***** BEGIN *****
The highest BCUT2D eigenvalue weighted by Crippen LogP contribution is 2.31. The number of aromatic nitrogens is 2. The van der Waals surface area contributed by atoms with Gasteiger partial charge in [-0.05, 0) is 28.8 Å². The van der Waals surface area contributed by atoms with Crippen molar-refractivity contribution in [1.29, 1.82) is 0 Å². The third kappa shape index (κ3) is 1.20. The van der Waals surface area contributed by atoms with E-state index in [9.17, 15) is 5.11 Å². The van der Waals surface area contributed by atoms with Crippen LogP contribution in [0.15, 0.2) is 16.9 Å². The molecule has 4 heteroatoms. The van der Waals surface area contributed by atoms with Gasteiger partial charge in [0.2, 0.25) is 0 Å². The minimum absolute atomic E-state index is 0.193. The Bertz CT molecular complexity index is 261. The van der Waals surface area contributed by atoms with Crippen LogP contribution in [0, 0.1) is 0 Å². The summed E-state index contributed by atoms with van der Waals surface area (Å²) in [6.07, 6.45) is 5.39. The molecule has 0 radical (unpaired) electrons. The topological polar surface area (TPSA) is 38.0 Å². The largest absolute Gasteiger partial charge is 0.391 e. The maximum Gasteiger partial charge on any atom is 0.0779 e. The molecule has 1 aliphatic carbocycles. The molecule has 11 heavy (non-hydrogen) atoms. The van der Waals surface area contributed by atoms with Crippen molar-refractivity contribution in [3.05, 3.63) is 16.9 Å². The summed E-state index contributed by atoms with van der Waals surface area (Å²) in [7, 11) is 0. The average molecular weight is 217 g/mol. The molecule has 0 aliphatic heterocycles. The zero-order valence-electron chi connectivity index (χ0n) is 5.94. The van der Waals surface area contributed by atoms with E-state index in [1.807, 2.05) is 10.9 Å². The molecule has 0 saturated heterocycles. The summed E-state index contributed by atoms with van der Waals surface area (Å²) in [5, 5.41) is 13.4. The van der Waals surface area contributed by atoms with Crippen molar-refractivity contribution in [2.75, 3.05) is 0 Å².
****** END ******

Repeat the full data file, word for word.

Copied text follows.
The highest BCUT2D eigenvalue weighted by Crippen LogP contribution is 2.31. The number of aromatic nitrogens is 2. The van der Waals surface area contributed by atoms with Gasteiger partial charge in [-0.05, 0) is 28.8 Å². The van der Waals surface area contributed by atoms with Crippen molar-refractivity contribution in [1.29, 1.82) is 0 Å². The third kappa shape index (κ3) is 1.20. The van der Waals surface area contributed by atoms with E-state index in [9.17, 15) is 5.11 Å². The van der Waals surface area contributed by atoms with Crippen LogP contribution in [0.15, 0.2) is 16.9 Å². The molecule has 4 heteroatoms. The van der Waals surface area contributed by atoms with Gasteiger partial charge in [0.2, 0.25) is 0 Å². The minimum absolute atomic E-state index is 0.193. The Bertz CT molecular complexity index is 261. The van der Waals surface area contributed by atoms with Crippen LogP contribution in [0, 0.1) is 0 Å². The summed E-state index contributed by atoms with van der Waals surface area (Å²) in [6.07, 6.45) is 5.39. The molecule has 0 radical (unpaired) electrons. The topological polar surface area (TPSA) is 38.0 Å². The largest absolute Gasteiger partial charge is 0.391 e. The maximum Gasteiger partial charge on any atom is 0.0779 e. The molecule has 1 aliphatic carbocycles. The molecule has 11 heavy (non-hydrogen) atoms. The van der Waals surface area contributed by atoms with Crippen molar-refractivity contribution in [3.05, 3.63) is 16.9 Å². The summed E-state index contributed by atoms with van der Waals surface area (Å²) in [7, 11) is 0. The average molecular weight is 217 g/mol. The molecule has 0 aliphatic heterocycles. The zero-order valence-electron chi connectivity index (χ0n) is 5.94. The van der Waals surface area contributed by atoms with E-state index in [1.807, 2.05) is 10.9 Å². The molecule has 0 saturated heterocycles. The summed E-state index contributed by atoms with van der Waals surface area (Å²) in [5, 5.41) is 13.4. The van der Waals surface area contributed by atoms with Crippen molar-refractivity contribution in [2.75, 3.05) is 0 Å².